I baked these for my friend Sam... who happens to be from South Korea originally. He gave his seal of approval, so I now know that yes, it is indeed okay to put 3/4 cup of sesame seeds in cookie dough. Until I heard they were good, I was afraid someone was playing a sick internet joke by saying this was actually enjoyed in South Korea. That was seriously the conclusion I reached when I tried a freshly baked cookie and almost gagged. That said, I do love how food is different from culture to culture. Coca-Cola seems to be the only thing we all enjoy.
Korean Sesame Seed Cookies
1 cup real butter, softened
3/4 cup brown sugar
3/4 cup white sugar
1 tsp. baking soda
1 tsp. hot water
1 tsp. vanilla
3 cups flour
3/4 cups toasted sesame seeds
Preheat oven to 325 degrees.
Cream together butter and sugars. Add eggs, and beat well. Add baking soda, hot water, and vanilla. Mix well. Stir in flour and sesame seeds to make a stiff dough. Cover and chill until dough is firm.
Roll heaping teaspoonfuls into balls; place on pan, about 2" apart. Flatten slightly. Bake 10-12 minutes.
Get all of your ingredients out at the beginning to keep from forgetting anything. This also prevents the "I really thought I had three cups of flour, but this only measures 2 1/4 cups!" disaster. Been there? Me, too. Here's the list of products I'm using: Stainless Mixing Bowls, Cutting Board, Measuring Cup Set, Measuring Spoon Set, Adjustable Measuring Spoons, 2-Cup Prep Bowls, Stainless Mini Whisk, Vanilla, Medium Bar Pan, Large Serving Spatula. I heart Pampered Chef products!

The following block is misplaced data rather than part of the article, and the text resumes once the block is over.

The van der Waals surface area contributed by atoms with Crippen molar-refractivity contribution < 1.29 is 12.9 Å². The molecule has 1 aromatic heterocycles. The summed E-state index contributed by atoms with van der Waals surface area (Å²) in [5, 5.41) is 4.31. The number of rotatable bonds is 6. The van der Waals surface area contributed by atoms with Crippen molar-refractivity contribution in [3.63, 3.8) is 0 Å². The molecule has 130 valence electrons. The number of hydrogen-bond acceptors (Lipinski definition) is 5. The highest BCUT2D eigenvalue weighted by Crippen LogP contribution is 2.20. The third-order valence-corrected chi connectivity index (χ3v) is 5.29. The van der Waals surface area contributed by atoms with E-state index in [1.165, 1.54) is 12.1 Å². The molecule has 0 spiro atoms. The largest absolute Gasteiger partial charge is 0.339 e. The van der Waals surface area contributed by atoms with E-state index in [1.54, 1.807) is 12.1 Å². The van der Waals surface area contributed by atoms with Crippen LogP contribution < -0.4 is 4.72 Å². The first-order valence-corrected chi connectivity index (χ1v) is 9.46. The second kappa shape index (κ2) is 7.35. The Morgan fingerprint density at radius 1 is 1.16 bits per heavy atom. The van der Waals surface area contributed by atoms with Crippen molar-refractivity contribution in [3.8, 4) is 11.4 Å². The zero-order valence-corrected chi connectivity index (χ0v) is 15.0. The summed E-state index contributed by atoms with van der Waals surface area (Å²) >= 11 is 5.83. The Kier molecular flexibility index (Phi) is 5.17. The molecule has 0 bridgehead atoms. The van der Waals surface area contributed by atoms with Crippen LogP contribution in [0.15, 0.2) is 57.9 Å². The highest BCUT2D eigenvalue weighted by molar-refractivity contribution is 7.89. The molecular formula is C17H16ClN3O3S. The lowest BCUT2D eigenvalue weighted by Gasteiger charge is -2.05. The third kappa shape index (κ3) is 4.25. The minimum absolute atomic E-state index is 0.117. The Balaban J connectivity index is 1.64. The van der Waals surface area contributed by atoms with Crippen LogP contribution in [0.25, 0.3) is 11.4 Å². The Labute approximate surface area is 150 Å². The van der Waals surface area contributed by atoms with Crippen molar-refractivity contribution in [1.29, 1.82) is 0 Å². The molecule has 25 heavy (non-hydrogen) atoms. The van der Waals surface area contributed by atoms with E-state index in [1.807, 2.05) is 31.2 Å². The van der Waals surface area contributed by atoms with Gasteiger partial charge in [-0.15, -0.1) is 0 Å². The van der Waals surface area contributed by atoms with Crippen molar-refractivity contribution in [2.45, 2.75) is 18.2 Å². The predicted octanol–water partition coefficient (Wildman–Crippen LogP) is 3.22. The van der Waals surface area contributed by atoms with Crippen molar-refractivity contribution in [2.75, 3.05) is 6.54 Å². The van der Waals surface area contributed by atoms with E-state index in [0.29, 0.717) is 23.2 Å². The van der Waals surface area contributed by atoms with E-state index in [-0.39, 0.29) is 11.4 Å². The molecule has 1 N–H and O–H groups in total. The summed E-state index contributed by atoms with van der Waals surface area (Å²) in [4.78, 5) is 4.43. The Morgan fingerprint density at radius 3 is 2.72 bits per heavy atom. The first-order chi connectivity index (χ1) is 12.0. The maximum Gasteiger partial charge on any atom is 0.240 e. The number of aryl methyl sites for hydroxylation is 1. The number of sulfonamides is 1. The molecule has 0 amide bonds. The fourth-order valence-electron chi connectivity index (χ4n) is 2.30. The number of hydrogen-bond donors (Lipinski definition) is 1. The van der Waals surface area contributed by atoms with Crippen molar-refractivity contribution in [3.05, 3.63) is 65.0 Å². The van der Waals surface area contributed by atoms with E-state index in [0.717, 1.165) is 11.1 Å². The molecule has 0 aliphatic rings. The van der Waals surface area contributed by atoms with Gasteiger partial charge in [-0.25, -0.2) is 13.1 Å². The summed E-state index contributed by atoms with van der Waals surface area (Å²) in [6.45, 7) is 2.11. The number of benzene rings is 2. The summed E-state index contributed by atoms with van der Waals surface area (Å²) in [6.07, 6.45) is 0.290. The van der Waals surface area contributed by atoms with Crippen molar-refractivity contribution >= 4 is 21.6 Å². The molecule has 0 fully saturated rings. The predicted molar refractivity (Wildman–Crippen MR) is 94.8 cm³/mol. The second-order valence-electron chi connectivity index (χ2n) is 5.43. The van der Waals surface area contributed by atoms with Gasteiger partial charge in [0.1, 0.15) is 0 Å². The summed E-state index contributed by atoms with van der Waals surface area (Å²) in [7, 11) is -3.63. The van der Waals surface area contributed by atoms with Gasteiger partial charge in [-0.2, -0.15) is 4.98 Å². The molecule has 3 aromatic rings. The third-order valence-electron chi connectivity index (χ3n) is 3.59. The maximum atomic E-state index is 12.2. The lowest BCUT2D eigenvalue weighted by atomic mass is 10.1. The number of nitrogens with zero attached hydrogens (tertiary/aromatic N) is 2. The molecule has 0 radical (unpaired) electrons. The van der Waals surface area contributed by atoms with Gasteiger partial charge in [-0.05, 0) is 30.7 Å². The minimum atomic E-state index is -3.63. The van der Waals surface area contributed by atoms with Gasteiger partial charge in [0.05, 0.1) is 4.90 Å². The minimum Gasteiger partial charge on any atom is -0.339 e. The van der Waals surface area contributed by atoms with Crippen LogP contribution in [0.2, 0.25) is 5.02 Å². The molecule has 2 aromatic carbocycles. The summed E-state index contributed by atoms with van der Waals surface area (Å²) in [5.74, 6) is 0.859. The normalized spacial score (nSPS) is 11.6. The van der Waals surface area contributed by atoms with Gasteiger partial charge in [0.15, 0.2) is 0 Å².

So about toasting sesame seeds... Don't skip this step because toasting brings out the nutty flavor you want. Also, it releases oils that flavor the batter. Put the oven on 275 degrees, spread the seeds, and let them go until they're starting to turn golden. I don't know what to tell you on time, but I think these took about 15 minutes. They're in the Medium Bar Pan with the Large Serving Spatula.
Here's where things get a little crazy. After beating most of the ingredients, stir in the flour and then the sesame seeds. I honestly don't know how people stir cookie batter without the Mix 'n Scraper. This thing stands up to any thick batter you want to pit against it. Then it scrapes every last bit of dough off the sides of the bowl, which typically means an extra two or three cookies.
Here's the best tip I can offer for cookie dough that needs to chill: Roll it into balls before chilling. Simply use the Medium Scoop, roll your dough, and refrigerate it in a separate bowl. This sure beats hacking at cold dough when all you really want to do is bake cookies.
Ok, so now you can just take balls of dough, give them a quick roll in your hand, and place them on pan. Press them slightly with the palm of your hand, and you're good to go. Here's I'm using the Cookie Sheet and the Large Bar Pan, both of which are covered in Parchment Paper. Parchment paper is ridiculously handy when you're using the same cookie sheet for multiple batches of cookies. You can just slide it onto the cooling rack, and you can even use it more than once. Love this stuff!
See what I mean about sliding the parchment paper onto the Cooling Rack?
Ok, so I just want to leave you with this encouragement to bake cookies. Maybe not these particular ones if you aren't a sesame-seed-in-large-quantity fan, but there are others you can try... like Giant Rocky Road Cookies or Homemade Oreos.
Like the products you saw used?
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